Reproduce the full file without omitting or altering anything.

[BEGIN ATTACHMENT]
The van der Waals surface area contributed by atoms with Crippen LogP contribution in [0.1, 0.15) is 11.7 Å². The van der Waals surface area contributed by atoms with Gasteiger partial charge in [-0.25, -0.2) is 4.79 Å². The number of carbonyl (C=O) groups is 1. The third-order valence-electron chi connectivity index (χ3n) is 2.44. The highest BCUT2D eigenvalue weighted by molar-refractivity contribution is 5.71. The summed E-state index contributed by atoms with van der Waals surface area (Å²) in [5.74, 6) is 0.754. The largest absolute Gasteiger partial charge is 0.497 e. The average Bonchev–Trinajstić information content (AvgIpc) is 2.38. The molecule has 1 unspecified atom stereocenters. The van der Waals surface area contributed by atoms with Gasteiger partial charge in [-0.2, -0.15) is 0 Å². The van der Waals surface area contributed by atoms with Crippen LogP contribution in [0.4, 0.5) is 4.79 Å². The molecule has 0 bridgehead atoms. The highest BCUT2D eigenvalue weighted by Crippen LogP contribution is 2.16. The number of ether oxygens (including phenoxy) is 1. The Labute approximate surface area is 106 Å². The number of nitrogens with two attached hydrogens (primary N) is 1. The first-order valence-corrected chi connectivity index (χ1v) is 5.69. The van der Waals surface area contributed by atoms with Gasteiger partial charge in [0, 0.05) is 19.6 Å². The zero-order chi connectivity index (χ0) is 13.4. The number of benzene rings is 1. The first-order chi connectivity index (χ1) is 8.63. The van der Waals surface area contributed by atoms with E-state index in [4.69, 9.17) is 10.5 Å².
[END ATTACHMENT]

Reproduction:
The van der Waals surface area contributed by atoms with Crippen LogP contribution in [0.1, 0.15) is 11.7 Å². The van der Waals surface area contributed by atoms with Gasteiger partial charge in [-0.25, -0.2) is 4.79 Å². The number of carbonyl (C=O) groups is 1. The third-order valence-electron chi connectivity index (χ3n) is 2.44. The highest BCUT2D eigenvalue weighted by molar-refractivity contribution is 5.71. The summed E-state index contributed by atoms with van der Waals surface area (Å²) in [5.74, 6) is 0.754. The largest absolute Gasteiger partial charge is 0.497 e. The average Bonchev–Trinajstić information content (AvgIpc) is 2.38. The molecule has 1 unspecified atom stereocenters. The van der Waals surface area contributed by atoms with Gasteiger partial charge in [-0.2, -0.15) is 0 Å². The van der Waals surface area contributed by atoms with Crippen LogP contribution in [0.4, 0.5) is 4.79 Å². The molecule has 0 bridgehead atoms. The highest BCUT2D eigenvalue weighted by Crippen LogP contribution is 2.16. The number of ether oxygens (including phenoxy) is 1. The Labute approximate surface area is 106 Å². The number of nitrogens with two attached hydrogens (primary N) is 1. The first-order valence-corrected chi connectivity index (χ1v) is 5.69. The van der Waals surface area contributed by atoms with Gasteiger partial charge in [0, 0.05) is 19.6 Å². The zero-order chi connectivity index (χ0) is 13.4. The number of benzene rings is 1. The first-order chi connectivity index (χ1) is 8.63. The van der Waals surface area contributed by atoms with E-state index in [4.69, 9.17) is 10.5 Å².